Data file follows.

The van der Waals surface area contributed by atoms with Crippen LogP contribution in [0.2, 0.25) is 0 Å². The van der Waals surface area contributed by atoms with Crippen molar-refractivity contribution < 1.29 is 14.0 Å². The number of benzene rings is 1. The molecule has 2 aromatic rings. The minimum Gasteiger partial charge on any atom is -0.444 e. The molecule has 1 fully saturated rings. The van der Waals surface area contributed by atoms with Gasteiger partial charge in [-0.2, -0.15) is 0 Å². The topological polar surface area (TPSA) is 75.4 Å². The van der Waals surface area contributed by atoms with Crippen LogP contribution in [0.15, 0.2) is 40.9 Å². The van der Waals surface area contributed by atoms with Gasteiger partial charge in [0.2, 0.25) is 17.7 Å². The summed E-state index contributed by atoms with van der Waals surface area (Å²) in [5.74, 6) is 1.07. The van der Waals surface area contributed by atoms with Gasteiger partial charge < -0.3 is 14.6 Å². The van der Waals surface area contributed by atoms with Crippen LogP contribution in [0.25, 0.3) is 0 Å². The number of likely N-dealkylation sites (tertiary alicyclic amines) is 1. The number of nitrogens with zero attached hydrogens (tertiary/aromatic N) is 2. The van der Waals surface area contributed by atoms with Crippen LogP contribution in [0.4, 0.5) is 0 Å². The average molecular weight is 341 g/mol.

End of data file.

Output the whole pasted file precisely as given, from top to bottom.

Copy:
The van der Waals surface area contributed by atoms with Crippen LogP contribution in [0.2, 0.25) is 0 Å². The van der Waals surface area contributed by atoms with Crippen molar-refractivity contribution < 1.29 is 14.0 Å². The number of benzene rings is 1. The molecule has 2 aromatic rings. The minimum Gasteiger partial charge on any atom is -0.444 e. The molecule has 1 fully saturated rings. The van der Waals surface area contributed by atoms with Gasteiger partial charge in [-0.2, -0.15) is 0 Å². The topological polar surface area (TPSA) is 75.4 Å². The van der Waals surface area contributed by atoms with Crippen LogP contribution in [0.15, 0.2) is 40.9 Å². The van der Waals surface area contributed by atoms with Gasteiger partial charge in [0.2, 0.25) is 17.7 Å². The summed E-state index contributed by atoms with van der Waals surface area (Å²) in [5.74, 6) is 1.07. The van der Waals surface area contributed by atoms with Gasteiger partial charge < -0.3 is 14.6 Å². The van der Waals surface area contributed by atoms with Crippen LogP contribution in [0.25, 0.3) is 0 Å². The number of likely N-dealkylation sites (tertiary alicyclic amines) is 1. The number of nitrogens with zero attached hydrogens (tertiary/aromatic N) is 2. The van der Waals surface area contributed by atoms with Crippen LogP contribution in [0.4, 0.5) is 0 Å². The average molecular weight is 341 g/mol.